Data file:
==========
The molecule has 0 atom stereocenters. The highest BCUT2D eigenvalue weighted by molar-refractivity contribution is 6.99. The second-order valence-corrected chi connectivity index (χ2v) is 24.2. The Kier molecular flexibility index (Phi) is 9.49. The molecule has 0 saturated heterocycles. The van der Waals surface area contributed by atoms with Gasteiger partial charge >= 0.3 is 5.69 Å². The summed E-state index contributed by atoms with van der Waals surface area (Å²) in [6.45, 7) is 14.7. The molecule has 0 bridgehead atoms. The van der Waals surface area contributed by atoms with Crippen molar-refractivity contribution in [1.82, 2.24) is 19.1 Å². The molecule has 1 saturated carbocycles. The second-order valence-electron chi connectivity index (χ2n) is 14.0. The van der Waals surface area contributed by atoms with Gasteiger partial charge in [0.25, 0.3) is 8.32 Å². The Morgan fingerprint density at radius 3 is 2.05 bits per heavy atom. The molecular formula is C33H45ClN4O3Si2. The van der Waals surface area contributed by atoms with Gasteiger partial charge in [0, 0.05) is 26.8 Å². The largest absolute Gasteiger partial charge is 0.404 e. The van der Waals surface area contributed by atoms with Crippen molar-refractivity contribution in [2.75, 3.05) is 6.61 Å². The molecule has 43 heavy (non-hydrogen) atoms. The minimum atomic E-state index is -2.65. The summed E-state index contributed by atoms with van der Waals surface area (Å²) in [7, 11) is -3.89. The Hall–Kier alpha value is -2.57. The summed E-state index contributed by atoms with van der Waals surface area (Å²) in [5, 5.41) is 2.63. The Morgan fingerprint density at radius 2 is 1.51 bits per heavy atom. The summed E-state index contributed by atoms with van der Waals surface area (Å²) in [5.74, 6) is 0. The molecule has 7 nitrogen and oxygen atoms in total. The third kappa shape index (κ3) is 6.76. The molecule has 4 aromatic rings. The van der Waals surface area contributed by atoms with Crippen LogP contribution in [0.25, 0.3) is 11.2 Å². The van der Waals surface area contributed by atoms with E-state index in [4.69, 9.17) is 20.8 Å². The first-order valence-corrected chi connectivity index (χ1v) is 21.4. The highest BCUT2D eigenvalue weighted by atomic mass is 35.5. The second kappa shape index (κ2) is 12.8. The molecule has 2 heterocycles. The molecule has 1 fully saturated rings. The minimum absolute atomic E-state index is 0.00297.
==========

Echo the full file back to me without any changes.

The molecule has 0 atom stereocenters. The highest BCUT2D eigenvalue weighted by molar-refractivity contribution is 6.99. The second-order valence-corrected chi connectivity index (χ2v) is 24.2. The Kier molecular flexibility index (Phi) is 9.49. The molecule has 0 saturated heterocycles. The van der Waals surface area contributed by atoms with Gasteiger partial charge >= 0.3 is 5.69 Å². The summed E-state index contributed by atoms with van der Waals surface area (Å²) in [6.45, 7) is 14.7. The molecule has 0 bridgehead atoms. The van der Waals surface area contributed by atoms with Crippen molar-refractivity contribution in [1.82, 2.24) is 19.1 Å². The molecule has 1 saturated carbocycles. The second-order valence-electron chi connectivity index (χ2n) is 14.0. The van der Waals surface area contributed by atoms with Gasteiger partial charge in [0.25, 0.3) is 8.32 Å². The Morgan fingerprint density at radius 3 is 2.05 bits per heavy atom. The molecular formula is C33H45ClN4O3Si2. The van der Waals surface area contributed by atoms with Gasteiger partial charge in [0, 0.05) is 26.8 Å². The largest absolute Gasteiger partial charge is 0.404 e. The van der Waals surface area contributed by atoms with Crippen molar-refractivity contribution in [2.75, 3.05) is 6.61 Å². The molecule has 43 heavy (non-hydrogen) atoms. The minimum atomic E-state index is -2.65. The summed E-state index contributed by atoms with van der Waals surface area (Å²) in [7, 11) is -3.89. The Hall–Kier alpha value is -2.57. The summed E-state index contributed by atoms with van der Waals surface area (Å²) in [5, 5.41) is 2.63. The Morgan fingerprint density at radius 2 is 1.51 bits per heavy atom. The summed E-state index contributed by atoms with van der Waals surface area (Å²) in [5.74, 6) is 0. The molecule has 7 nitrogen and oxygen atoms in total. The third kappa shape index (κ3) is 6.76. The molecule has 4 aromatic rings. The van der Waals surface area contributed by atoms with Crippen LogP contribution in [0.25, 0.3) is 11.2 Å². The van der Waals surface area contributed by atoms with E-state index in [4.69, 9.17) is 20.8 Å². The first-order valence-corrected chi connectivity index (χ1v) is 21.4. The highest BCUT2D eigenvalue weighted by atomic mass is 35.5. The second kappa shape index (κ2) is 12.8. The molecule has 2 heterocycles. The molecule has 1 fully saturated rings. The minimum absolute atomic E-state index is 0.00297.